Does anyone have experience with local/regional Chambers of Commerce as a networking source?
I'm regularly approached to join either local or state CoC's and I'm wondering if their fees are justified for the volume of business they might produce. I'm particularly interested in Sydney and NSW, but a wider perspective would be useful. Thanks.
Hi Glen, curious to learn if you ended up joining your local Chamber of Commerce. Was it helpful? I have found that if you are a new business, the fees are easily justified. Joining your chamber is not just about volume of business, but networking and meeting your neighbors. In the long run, this will increase your referrals and the perception of your business to the community.
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You have been given great answers. You get out of it what you put into it. Join a chamber where it and it's members share common interest where you work or live, not someplace remote where you have little to no reason to support their efforts and then as has been suggested get involved. Be a team player, volunteer where you can make a meaningful contribution. As others get to know you and appreciate your contribution to your common interest, it will over time pay you dividends.
I have zero knowledge, experience or some or any sort of source of contacts. Localities are usually never paid the way I was paid. Locals wanted the share of my plate, hence some random emails come by, force register and synchronize all plates bits, so that the localities have a chance to intrude. Finally I was ditched out and I am having my own business looking like street ditch!
In my opinion any serious networking opportunity is a worthwhile investment. I have experience in working with CC and it's mostly positive.
I was a member of a CoC for several years and throughout that time only gained one client. I do not feel I benefitted from a networking standpoint however as a self employed person it did give me access to extended health care benefits packages that were more expensive and difficult to acquire on my own. You should weigh up all the pro's and con's to see what best fits for you and what other benefits are available should the networking itself not be beneficial.
What is your target market and does the membership correspond to that market? I live in northern NJ and have access to 4 regional chambers and 30-40 local chambers as well as several Business associations. Each has performed differently for me. Some have brought me a lot of work while others have gotten me nothing. but you have to remember that you need to be ACTIVE in the chamber to reap the benefits. Get on a board or assume a leadership role to make yourself stand out. It is the only real way to make your mark and make people remember you. Good luck with it and let us know the results!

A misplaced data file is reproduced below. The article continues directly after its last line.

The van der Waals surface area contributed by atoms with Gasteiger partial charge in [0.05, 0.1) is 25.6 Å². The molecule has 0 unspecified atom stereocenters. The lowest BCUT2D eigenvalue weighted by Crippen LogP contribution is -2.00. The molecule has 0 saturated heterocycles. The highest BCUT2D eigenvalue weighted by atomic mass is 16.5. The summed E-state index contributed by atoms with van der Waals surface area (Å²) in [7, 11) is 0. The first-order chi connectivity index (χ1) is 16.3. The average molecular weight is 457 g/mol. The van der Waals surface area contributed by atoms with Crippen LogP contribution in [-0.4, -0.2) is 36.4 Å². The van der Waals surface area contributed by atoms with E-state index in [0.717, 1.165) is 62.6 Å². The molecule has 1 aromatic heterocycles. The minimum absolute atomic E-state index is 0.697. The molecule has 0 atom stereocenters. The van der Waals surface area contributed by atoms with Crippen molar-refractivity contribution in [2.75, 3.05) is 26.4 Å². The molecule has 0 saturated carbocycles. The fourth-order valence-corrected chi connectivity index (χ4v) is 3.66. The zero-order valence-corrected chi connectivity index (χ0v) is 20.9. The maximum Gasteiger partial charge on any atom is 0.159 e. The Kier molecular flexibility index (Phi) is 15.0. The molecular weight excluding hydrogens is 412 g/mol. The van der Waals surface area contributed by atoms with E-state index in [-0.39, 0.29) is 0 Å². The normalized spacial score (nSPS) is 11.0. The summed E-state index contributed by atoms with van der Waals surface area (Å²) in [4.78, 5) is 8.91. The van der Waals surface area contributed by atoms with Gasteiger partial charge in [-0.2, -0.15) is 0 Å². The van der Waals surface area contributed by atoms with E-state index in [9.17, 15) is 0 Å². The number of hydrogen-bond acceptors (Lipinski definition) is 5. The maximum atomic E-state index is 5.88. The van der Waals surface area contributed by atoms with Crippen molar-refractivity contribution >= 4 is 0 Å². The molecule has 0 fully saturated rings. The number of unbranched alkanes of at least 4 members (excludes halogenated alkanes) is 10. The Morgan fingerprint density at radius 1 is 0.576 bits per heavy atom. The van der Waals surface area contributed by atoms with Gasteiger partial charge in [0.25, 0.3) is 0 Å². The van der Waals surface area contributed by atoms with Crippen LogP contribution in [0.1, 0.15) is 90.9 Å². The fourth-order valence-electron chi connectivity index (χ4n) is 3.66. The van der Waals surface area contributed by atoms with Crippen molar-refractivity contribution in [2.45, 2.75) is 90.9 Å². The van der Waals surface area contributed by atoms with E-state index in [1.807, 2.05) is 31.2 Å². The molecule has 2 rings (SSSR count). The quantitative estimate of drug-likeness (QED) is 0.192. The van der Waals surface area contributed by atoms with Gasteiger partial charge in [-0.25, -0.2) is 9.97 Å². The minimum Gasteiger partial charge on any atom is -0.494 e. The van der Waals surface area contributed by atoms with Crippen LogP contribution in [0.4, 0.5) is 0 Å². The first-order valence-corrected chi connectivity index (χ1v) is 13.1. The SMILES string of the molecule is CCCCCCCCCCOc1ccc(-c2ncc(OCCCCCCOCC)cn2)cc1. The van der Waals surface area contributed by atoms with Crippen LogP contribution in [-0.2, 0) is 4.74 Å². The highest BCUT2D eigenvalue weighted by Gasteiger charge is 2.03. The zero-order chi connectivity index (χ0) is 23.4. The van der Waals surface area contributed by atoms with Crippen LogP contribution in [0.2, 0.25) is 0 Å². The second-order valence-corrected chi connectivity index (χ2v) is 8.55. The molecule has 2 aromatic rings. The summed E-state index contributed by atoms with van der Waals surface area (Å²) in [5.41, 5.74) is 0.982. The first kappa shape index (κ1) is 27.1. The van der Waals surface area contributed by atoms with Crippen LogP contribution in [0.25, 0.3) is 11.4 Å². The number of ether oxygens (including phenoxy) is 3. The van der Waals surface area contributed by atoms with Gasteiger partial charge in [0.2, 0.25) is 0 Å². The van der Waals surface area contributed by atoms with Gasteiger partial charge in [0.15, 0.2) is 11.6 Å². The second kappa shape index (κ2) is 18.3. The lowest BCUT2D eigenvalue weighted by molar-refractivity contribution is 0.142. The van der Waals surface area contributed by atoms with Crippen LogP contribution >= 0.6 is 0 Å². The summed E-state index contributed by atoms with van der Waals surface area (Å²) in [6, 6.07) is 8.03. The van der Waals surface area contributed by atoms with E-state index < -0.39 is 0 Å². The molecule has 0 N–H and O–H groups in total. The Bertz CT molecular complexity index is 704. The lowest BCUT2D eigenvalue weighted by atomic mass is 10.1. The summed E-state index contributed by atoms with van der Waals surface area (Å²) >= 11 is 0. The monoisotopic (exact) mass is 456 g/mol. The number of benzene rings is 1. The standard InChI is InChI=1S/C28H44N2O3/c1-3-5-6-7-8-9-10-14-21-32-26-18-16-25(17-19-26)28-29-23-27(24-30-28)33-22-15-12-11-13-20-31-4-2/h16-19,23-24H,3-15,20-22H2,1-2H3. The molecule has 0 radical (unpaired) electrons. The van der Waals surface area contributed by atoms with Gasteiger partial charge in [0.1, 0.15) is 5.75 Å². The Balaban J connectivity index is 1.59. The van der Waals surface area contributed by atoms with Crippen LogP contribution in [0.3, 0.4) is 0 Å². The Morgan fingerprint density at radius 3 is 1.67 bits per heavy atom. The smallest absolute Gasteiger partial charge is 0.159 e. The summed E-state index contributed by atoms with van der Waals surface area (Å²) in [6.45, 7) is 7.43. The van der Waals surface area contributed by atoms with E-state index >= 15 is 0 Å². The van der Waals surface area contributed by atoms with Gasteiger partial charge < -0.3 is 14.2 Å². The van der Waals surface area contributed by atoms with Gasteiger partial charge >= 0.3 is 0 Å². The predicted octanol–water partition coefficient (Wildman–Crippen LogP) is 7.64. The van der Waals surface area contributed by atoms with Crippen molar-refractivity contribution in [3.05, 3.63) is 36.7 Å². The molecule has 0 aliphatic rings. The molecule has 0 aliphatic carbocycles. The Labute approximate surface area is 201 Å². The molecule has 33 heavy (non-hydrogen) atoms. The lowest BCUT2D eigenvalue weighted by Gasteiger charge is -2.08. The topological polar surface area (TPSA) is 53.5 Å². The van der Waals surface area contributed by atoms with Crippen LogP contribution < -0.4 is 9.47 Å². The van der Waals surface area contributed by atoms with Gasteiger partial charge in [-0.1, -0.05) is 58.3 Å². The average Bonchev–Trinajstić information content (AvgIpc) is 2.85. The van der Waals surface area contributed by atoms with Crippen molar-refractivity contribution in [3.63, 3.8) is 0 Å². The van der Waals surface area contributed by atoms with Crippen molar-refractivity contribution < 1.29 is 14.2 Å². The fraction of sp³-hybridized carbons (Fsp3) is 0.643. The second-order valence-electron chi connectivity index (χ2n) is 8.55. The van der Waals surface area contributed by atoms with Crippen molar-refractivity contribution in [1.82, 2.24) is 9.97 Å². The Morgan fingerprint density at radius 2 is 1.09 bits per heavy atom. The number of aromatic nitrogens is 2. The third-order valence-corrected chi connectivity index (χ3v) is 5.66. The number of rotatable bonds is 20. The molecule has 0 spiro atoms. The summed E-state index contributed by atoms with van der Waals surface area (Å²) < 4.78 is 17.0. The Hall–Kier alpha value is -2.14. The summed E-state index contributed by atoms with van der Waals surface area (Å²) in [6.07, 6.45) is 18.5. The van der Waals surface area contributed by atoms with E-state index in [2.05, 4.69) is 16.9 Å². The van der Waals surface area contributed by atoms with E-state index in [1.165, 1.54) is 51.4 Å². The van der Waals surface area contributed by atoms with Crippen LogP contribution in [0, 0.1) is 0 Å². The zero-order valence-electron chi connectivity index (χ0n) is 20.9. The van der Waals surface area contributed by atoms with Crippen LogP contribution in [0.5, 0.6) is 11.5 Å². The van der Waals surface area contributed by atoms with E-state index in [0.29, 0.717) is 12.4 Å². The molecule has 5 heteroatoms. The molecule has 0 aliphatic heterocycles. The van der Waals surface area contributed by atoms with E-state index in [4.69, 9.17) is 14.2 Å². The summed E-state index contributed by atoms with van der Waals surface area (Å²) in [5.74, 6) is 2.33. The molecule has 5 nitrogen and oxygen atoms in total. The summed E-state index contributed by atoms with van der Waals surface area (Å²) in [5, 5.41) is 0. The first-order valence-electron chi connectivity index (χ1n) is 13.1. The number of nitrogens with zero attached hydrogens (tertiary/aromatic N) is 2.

This is definitely one of those "it depends" moments.
The type of chamber of commerce is influenced by country, region, city, type of local industry. I had an opportunity to be part of a 'young' chamber of commerce, where the cut-off age was 40. Once you hit 40, you were out. The people there were definitely more hungry than the old-boys network / "lawyers, accountants distributing business cards" that you get at some of the older chambers of commerce.
My recommended first step is to figure out what you need / want first. Then see if a suitable chamber of commerce can help you get there. Maybe chat with an existing member or two first.
Last two years I had in average one contact a month with several chambers in information, training or networking events.
Normally it's always possible to do some networking, know new companies and people and present my services.
I had the chance afterwords to do some presentation meetings to companies I met there and recruited some partner suppliers to my services.
It's important to say that we have in Portugal several events of that Chambers for free also without being associated, so I invested some time and business cards, and the balance it's positive.
I think networking is important to increase institutional image and if you go with some regularity you became known to that market and have also access to new trends, people and companies.
Other possibility to benefit from association is to present the products or services with some discount or other added value to the other associates.
I would echo what many others are saying. My experience over the last 20+ years is as with most of the rest; you have to work it, not just join it! Be visible and accessible and GET INVOLVED. I've been a member of the Greater Philadelphia Chamber of Commerce for 9 years, and for 7 of those years I've been part of the Ambassador Committee. This was an offshoot of me being in attendance at numerous events, asking where I could be of assistance, and showing the desire to both be an active networker and show others the best ways to do the same. I speak to new member groups all the time about the value of karma - being willing to connect other members with each other without anything coming to you. It comes back tenfold in my experience. So if you do join your local chamber, whether large or small, make sure you get active right away, look to connect people with others, and above all else, DON'T SELL! Nothing makes people run away from you quicker than for you to introduce yourself, talk about what you do and hand over your card saying, "I'd love to find out how I can work with you..." Be more strategic - leverage LinkedIn to help build that base of connectors!